Fasting over the years has achieved different goals for different people, but most recently it has been touted in the mainstream culture to lose weight, balance hormones, improve blood sugar, and even possibly safeguard against cancer and cognitive decline. Here are some of the basics that fasting will typically involve: 



Fasting 101 


Timeframe: most fasts will last 1-3 days (24-72 hours). There is also a variety of fasting known as intermittent fasting, where a person cycles through periods of fasting over the course of a few days. Common structures for intermittent fasting involve eating within an 8-hour window, and fasting for 16 hours, or pretty much any other split that works for the individual and their schedule. 


What’s Allowed: Fasts vary with what a person does or does not consume.  For instance, there are water fasts, where the person only drinks water throughout their fasting duration. On the flip side, there is also dry fasting, where not even water is allowed. Other forms allow the consumption of things like green tea or black coffee, but not food.  


Pros and Cons 


With any health trend, there are good things and not-so-good things, not to mention the factors that will be completely different from person to person! Here are some things to know and consider before deciding if you want to try fasting.  


You Will Be Hungry 

This may come as a no brainer, but it’s something important to consider! Some of us do better at handling our hunger than others. (Talking to you, “hangry” friends). If hunger is something that will significantly disrupt your day, your ability to focus, or your mood, then perhaps fasting is not the best health bandwagon for you! I can guarantee that your family and coworkers don’t want to be snapped at as a result of your new health kick.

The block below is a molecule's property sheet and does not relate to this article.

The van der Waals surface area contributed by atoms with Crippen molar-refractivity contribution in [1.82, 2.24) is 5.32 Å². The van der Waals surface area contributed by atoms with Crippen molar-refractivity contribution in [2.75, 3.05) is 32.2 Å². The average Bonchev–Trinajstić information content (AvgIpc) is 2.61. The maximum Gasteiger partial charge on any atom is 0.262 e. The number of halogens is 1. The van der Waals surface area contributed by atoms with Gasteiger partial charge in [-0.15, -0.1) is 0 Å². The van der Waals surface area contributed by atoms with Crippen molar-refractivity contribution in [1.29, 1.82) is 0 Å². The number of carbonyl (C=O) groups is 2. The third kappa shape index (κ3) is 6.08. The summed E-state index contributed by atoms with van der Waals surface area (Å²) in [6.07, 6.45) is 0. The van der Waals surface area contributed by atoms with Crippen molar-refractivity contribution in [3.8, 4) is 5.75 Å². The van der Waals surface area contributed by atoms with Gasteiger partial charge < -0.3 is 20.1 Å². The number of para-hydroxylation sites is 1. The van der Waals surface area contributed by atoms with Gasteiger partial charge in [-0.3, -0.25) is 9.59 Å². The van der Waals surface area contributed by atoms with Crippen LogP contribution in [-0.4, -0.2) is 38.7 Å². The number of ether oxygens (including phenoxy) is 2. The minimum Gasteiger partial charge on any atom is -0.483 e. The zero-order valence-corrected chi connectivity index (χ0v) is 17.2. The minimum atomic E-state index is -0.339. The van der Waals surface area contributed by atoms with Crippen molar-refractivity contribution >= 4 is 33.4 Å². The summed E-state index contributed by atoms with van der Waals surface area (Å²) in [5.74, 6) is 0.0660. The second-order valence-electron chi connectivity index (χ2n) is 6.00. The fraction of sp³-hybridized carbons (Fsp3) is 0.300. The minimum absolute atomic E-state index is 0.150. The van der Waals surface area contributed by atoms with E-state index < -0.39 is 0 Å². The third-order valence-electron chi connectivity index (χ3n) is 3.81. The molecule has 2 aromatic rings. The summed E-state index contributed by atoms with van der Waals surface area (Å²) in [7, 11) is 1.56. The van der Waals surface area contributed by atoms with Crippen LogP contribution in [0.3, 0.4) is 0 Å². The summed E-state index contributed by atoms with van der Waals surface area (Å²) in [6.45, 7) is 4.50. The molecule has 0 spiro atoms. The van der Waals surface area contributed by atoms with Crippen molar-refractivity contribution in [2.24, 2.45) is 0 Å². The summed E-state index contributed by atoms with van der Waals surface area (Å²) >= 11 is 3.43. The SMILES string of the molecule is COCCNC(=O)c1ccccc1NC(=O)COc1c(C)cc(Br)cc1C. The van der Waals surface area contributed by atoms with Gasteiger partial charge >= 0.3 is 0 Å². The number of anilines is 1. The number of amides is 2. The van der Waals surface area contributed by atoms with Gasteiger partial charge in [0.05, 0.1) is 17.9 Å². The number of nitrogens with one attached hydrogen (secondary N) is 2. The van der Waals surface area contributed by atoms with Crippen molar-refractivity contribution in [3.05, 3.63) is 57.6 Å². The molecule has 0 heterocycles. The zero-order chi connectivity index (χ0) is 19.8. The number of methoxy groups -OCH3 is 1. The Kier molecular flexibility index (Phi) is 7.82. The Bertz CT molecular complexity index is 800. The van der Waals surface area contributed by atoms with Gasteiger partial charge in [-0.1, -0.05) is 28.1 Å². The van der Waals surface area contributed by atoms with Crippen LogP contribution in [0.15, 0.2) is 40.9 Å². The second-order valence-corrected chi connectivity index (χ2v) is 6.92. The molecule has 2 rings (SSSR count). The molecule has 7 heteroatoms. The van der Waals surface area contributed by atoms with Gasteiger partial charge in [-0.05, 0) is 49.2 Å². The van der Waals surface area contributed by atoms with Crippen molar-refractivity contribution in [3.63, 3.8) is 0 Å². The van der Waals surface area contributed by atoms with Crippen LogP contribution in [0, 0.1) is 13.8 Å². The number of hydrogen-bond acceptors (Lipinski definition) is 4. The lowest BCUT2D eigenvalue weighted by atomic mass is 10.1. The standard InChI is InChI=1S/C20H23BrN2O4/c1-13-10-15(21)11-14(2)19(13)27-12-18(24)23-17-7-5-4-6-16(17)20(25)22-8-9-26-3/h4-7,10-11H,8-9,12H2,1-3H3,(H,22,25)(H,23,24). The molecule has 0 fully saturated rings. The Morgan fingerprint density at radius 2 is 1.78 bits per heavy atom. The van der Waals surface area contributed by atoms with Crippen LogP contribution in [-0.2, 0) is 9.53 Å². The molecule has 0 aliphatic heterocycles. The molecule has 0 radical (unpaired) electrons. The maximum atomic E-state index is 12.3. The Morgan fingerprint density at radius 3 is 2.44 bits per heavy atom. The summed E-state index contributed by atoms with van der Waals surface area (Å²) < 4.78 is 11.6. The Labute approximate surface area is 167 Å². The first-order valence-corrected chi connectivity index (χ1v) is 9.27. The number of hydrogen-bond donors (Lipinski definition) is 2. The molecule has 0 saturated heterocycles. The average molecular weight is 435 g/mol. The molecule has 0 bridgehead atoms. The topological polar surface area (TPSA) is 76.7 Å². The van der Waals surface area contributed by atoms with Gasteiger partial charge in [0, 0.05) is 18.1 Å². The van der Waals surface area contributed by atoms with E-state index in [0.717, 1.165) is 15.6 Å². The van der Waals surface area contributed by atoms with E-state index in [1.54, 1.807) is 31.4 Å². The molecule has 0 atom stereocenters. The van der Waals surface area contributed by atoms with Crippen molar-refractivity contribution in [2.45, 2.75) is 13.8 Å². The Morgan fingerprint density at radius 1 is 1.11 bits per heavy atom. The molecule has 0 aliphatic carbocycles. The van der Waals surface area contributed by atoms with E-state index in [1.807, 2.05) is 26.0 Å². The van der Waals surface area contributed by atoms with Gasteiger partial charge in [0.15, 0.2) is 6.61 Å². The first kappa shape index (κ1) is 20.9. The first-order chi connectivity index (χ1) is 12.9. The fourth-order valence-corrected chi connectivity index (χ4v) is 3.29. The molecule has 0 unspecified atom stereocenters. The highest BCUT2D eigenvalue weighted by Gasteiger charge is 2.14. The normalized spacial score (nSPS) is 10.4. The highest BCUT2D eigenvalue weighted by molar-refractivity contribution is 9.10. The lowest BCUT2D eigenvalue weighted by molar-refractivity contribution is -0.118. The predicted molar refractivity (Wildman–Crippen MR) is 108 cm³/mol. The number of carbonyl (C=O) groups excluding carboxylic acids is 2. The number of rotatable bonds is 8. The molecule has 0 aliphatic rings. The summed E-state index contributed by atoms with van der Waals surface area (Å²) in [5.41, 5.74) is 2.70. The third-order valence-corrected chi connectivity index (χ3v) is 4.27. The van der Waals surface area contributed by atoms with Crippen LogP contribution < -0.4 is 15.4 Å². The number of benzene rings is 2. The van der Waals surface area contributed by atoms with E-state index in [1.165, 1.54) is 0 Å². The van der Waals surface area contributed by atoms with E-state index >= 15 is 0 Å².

Headaches Might Get Worse 


A lot of us suffer from migraines and understand the correlation between hunger (or lack of proper nutrition) and an increase of migraine symptoms. While migraines and headaches are separate entities, headaches are a common side effect of fasting. They will typically occur during the first few days of a fast, so if you make it past day 3 with no issues, you might be fine! But, fasting shouldn’t cause you immense discomfort, and if it does, it’s probably not right for you. These headaches can also come about as a result of withdrawal from your otherwise routine caffeine.  


Your Stomach Might Act Weird 


When the body that is used to getting meals on a regular basis suddenly doesn’t anymore, it can make some weird things happen to the GI system. Fasting can sometimes lead to issues like diarrhea, nausea, bloating, and constipation. Dehydration is also a risk if the fast excludes all food and drink, and this is obviously amplified if you have these digestive issues that cause your body to lose its liquid faster than normal.